Work ability (WA) is an important concept in occupational health research and for over 30 years assessed worldwide with the Work Ability Index (WAI). In recent years, criticism of the WAI is increasing and alternative instruments are presented. The authors postulate that theoretical and methodological issues need to be considered when developing alternative measures for WA and conclude that a short uni-dimensional measure is needed that avoids conceptual blurring. The aim of this contribution is to validate the short and uni-dimensional WAI components WAI 1 (one item measuring "current WA compared with the lifetime best") and WAI 2 (two items assessing "WA in relation to the [mental/physical] demands of the job"). Cross-sectional and 12-month follow-up data of two large samples was used to determine construct validity of WAI 1 and WAI 2 and to relate this to respective results with the WAI. Data sources comprise nurses in Europe investigated in the European NEXT-Study (Sample A; Ncross-sectional = 28,948 and NLongitudinal = 9462, respectively) and nursing home employees of the German 3Q-Study (Sample B) where nurses (N = 786; 339, respectively) and non-nursing workers (N = 443; 196, respectively) were included. Concurrent and predictive validity of WAI 1 and WAI 2 were assessed with self-rated general health, burnout and considerations leaving the profession. Spearman rank correlation (ρ) with bootstrapping was applied. In all instances, WAI 1 and WAI 2 correlated moderately, and to a similar degree, with the related constructs. Further, WAI 1 and 2 correlated with WAI moderately to strongly with ρ ranging from 0.72-0.76 (WAI 1) and 0.70-0.78 (WAI 2). Based on the findings and supported by theoretical and methodological considerations, the authors confirm the feasibility of the short measures WAI 1 and WAI 2 for replacing WAI at least in occupational health research and employee surveys.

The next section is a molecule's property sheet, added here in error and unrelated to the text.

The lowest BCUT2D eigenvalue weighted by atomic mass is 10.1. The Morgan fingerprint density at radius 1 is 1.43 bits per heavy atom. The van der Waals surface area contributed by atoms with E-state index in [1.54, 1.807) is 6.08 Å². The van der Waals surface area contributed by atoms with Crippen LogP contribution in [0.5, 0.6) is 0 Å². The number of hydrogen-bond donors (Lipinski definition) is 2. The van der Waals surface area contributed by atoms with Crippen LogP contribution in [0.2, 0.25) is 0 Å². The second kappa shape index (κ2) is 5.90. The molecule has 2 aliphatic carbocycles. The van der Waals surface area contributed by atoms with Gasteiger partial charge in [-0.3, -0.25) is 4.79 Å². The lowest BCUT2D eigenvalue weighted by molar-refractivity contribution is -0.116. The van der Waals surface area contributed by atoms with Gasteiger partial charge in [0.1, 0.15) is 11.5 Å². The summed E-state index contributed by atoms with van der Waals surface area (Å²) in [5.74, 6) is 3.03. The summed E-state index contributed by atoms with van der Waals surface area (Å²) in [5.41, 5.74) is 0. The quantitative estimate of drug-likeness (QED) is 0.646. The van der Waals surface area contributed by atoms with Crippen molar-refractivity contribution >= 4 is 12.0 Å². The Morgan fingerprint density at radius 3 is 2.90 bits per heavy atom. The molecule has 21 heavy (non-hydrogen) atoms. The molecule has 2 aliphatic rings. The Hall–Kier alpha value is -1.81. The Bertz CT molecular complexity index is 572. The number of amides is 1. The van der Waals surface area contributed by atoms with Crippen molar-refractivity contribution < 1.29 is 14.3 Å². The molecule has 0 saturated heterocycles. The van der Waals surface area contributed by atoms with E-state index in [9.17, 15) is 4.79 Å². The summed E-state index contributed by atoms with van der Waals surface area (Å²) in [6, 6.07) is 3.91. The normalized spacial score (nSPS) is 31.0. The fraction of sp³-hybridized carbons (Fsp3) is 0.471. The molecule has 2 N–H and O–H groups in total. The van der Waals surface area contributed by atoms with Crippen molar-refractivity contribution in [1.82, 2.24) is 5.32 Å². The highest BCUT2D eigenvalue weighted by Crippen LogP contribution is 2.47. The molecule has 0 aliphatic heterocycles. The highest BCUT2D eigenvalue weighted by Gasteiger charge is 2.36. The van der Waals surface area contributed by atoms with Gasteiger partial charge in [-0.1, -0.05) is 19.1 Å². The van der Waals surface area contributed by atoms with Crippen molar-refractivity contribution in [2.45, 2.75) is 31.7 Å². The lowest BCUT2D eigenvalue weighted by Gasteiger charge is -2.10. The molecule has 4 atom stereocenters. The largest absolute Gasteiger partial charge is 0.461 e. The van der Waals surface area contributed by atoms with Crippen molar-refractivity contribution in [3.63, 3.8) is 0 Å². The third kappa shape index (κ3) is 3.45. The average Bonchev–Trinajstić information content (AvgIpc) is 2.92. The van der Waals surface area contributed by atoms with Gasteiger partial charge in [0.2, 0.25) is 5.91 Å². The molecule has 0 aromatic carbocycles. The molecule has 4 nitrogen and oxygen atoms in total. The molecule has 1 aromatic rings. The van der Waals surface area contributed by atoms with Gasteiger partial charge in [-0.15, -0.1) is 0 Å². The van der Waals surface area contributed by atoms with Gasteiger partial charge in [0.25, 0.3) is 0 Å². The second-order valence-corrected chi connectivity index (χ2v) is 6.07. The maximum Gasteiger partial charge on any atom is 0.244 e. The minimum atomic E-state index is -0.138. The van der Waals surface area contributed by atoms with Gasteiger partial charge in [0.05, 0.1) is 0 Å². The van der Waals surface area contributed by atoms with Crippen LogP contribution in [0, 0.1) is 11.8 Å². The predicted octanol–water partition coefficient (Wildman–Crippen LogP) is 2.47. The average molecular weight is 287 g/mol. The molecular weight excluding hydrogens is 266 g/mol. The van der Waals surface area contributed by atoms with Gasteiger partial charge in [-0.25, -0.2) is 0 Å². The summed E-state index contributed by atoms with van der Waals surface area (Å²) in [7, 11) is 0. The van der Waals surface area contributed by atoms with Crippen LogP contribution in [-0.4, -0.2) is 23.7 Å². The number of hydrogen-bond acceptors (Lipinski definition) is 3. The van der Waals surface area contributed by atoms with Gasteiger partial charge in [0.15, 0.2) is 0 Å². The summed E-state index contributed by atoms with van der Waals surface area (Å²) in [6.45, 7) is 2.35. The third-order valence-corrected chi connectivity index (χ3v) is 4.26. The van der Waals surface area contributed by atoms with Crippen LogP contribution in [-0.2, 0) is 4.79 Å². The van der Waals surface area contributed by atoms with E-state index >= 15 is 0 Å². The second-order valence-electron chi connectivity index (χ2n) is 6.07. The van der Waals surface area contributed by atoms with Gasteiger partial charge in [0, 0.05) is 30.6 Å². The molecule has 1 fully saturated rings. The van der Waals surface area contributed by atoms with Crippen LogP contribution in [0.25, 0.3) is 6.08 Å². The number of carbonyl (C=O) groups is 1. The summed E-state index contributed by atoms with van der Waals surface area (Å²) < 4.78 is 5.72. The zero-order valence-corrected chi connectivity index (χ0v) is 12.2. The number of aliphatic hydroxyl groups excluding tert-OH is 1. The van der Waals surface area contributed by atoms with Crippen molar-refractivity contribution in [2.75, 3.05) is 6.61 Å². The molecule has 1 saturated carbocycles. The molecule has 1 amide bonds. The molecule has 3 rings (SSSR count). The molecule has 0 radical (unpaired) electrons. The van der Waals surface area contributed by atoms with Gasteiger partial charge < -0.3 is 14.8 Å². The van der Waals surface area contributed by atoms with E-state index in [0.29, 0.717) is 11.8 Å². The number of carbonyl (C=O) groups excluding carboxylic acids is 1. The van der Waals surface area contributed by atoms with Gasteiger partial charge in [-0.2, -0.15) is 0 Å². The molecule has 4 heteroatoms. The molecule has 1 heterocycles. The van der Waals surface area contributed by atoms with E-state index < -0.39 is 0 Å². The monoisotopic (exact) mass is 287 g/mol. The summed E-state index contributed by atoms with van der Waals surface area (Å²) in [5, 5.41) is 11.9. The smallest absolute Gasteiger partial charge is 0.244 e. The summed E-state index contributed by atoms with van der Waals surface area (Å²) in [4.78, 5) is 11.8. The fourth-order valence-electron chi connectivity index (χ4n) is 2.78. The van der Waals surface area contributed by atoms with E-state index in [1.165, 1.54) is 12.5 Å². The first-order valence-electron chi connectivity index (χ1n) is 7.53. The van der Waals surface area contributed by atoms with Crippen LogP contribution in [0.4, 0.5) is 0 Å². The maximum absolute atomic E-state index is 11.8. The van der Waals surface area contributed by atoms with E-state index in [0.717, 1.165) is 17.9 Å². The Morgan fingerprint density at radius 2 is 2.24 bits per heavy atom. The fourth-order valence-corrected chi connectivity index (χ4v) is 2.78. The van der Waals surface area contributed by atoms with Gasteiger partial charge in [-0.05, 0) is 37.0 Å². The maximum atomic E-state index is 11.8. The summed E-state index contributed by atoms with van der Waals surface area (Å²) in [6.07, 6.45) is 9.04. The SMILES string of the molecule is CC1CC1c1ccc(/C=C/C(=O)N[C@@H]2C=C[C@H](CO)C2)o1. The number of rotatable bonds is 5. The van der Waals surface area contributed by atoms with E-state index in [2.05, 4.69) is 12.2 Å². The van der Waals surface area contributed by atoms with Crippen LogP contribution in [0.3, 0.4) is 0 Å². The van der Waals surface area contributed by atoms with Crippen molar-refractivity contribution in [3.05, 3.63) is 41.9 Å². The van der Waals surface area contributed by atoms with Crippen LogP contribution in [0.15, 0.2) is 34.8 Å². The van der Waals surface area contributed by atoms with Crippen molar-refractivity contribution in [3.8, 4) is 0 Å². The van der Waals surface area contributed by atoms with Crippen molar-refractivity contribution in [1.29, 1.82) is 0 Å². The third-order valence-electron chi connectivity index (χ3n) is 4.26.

Keywords: WAI; measurement; occupational epidemiology; occupational health; work ability; work ability index.